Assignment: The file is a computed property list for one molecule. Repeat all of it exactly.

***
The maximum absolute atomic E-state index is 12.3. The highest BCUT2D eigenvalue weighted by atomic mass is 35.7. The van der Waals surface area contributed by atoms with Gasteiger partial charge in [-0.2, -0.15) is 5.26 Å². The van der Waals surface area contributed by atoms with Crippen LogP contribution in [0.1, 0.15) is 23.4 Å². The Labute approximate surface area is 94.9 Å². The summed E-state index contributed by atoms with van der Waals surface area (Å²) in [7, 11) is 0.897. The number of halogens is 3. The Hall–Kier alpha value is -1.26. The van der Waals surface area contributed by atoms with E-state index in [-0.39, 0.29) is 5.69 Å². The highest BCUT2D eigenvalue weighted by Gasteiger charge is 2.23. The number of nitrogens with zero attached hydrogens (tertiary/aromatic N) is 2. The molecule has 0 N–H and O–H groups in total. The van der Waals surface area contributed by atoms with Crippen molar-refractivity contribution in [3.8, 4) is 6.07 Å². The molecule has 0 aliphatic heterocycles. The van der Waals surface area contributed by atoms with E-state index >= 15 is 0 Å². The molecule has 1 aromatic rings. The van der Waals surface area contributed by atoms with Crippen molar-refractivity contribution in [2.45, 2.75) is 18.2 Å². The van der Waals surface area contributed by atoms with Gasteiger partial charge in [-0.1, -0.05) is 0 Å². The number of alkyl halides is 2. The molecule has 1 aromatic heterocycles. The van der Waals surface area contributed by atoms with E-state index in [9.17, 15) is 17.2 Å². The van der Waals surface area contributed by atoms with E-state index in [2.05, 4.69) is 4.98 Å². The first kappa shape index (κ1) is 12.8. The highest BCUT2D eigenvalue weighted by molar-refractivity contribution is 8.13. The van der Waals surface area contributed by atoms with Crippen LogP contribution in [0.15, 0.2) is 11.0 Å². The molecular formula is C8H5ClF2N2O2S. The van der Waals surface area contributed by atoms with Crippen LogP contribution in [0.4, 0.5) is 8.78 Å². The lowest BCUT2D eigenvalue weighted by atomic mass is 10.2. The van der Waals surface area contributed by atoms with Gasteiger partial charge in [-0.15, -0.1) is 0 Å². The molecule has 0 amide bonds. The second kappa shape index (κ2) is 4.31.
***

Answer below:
The maximum absolute atomic E-state index is 12.3. The highest BCUT2D eigenvalue weighted by atomic mass is 35.7. The van der Waals surface area contributed by atoms with Gasteiger partial charge in [-0.2, -0.15) is 5.26 Å². The van der Waals surface area contributed by atoms with Crippen LogP contribution in [0.1, 0.15) is 23.4 Å². The Labute approximate surface area is 94.9 Å². The summed E-state index contributed by atoms with van der Waals surface area (Å²) in [7, 11) is 0.897. The number of halogens is 3. The Hall–Kier alpha value is -1.26. The van der Waals surface area contributed by atoms with E-state index in [-0.39, 0.29) is 5.69 Å². The highest BCUT2D eigenvalue weighted by Gasteiger charge is 2.23. The number of nitrogens with zero attached hydrogens (tertiary/aromatic N) is 2. The molecule has 0 N–H and O–H groups in total. The van der Waals surface area contributed by atoms with Crippen molar-refractivity contribution in [3.8, 4) is 6.07 Å². The molecule has 0 aliphatic heterocycles. The van der Waals surface area contributed by atoms with E-state index >= 15 is 0 Å². The molecule has 1 aromatic rings. The van der Waals surface area contributed by atoms with Crippen molar-refractivity contribution in [2.45, 2.75) is 18.2 Å². The van der Waals surface area contributed by atoms with Gasteiger partial charge in [-0.1, -0.05) is 0 Å². The number of alkyl halides is 2. The molecule has 1 aromatic heterocycles. The van der Waals surface area contributed by atoms with E-state index in [9.17, 15) is 17.2 Å². The van der Waals surface area contributed by atoms with E-state index in [2.05, 4.69) is 4.98 Å². The first kappa shape index (κ1) is 12.8. The highest BCUT2D eigenvalue weighted by molar-refractivity contribution is 8.13. The van der Waals surface area contributed by atoms with Crippen LogP contribution in [0.15, 0.2) is 11.0 Å². The molecular formula is C8H5ClF2N2O2S. The van der Waals surface area contributed by atoms with Crippen LogP contribution in [0.4, 0.5) is 8.78 Å². The lowest BCUT2D eigenvalue weighted by atomic mass is 10.2. The van der Waals surface area contributed by atoms with Gasteiger partial charge in [-0.15, -0.1) is 0 Å². The molecule has 0 amide bonds. The second kappa shape index (κ2) is 4.31.